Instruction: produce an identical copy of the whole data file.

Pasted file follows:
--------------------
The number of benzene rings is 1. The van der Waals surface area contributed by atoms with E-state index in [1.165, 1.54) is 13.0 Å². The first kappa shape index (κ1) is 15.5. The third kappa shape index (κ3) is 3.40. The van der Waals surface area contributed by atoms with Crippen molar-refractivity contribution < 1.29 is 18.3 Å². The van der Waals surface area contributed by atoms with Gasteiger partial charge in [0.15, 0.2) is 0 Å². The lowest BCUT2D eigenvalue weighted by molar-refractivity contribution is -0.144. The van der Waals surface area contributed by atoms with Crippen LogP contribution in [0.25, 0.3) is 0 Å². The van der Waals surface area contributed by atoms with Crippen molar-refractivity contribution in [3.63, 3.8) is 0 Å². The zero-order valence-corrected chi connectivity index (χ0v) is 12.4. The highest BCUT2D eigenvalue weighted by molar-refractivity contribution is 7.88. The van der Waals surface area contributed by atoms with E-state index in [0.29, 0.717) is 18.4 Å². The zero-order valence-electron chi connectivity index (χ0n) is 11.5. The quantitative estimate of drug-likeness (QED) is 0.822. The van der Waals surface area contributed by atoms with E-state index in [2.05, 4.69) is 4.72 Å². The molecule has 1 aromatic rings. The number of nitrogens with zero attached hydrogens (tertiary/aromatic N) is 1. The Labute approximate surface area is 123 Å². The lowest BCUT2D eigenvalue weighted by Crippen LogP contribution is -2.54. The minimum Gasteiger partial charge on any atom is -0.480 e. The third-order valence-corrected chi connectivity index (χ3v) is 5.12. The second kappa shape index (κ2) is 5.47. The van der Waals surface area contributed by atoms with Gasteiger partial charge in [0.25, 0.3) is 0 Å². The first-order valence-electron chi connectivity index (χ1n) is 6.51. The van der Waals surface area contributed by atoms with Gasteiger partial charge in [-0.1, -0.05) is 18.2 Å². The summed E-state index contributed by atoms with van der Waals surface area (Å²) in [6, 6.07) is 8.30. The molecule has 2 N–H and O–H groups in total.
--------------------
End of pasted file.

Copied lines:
The number of benzene rings is 1. The van der Waals surface area contributed by atoms with E-state index in [1.165, 1.54) is 13.0 Å². The first kappa shape index (κ1) is 15.5. The third kappa shape index (κ3) is 3.40. The van der Waals surface area contributed by atoms with Crippen molar-refractivity contribution < 1.29 is 18.3 Å². The van der Waals surface area contributed by atoms with Gasteiger partial charge in [0.15, 0.2) is 0 Å². The lowest BCUT2D eigenvalue weighted by molar-refractivity contribution is -0.144. The van der Waals surface area contributed by atoms with Crippen LogP contribution in [0.25, 0.3) is 0 Å². The van der Waals surface area contributed by atoms with Crippen molar-refractivity contribution in [3.63, 3.8) is 0 Å². The zero-order valence-corrected chi connectivity index (χ0v) is 12.4. The highest BCUT2D eigenvalue weighted by molar-refractivity contribution is 7.88. The van der Waals surface area contributed by atoms with E-state index in [0.29, 0.717) is 18.4 Å². The zero-order valence-electron chi connectivity index (χ0n) is 11.5. The quantitative estimate of drug-likeness (QED) is 0.822. The van der Waals surface area contributed by atoms with E-state index in [2.05, 4.69) is 4.72 Å². The molecule has 1 aromatic rings. The number of nitrogens with zero attached hydrogens (tertiary/aromatic N) is 1. The Labute approximate surface area is 123 Å². The lowest BCUT2D eigenvalue weighted by Crippen LogP contribution is -2.54. The minimum Gasteiger partial charge on any atom is -0.480 e. The third-order valence-corrected chi connectivity index (χ3v) is 5.12. The second kappa shape index (κ2) is 5.47. The van der Waals surface area contributed by atoms with Gasteiger partial charge in [0.25, 0.3) is 0 Å². The first-order valence-electron chi connectivity index (χ1n) is 6.51. The van der Waals surface area contributed by atoms with Gasteiger partial charge in [-0.1, -0.05) is 18.2 Å². The summed E-state index contributed by atoms with van der Waals surface area (Å²) in [6, 6.07) is 8.30. The molecule has 2 N–H and O–H groups in total.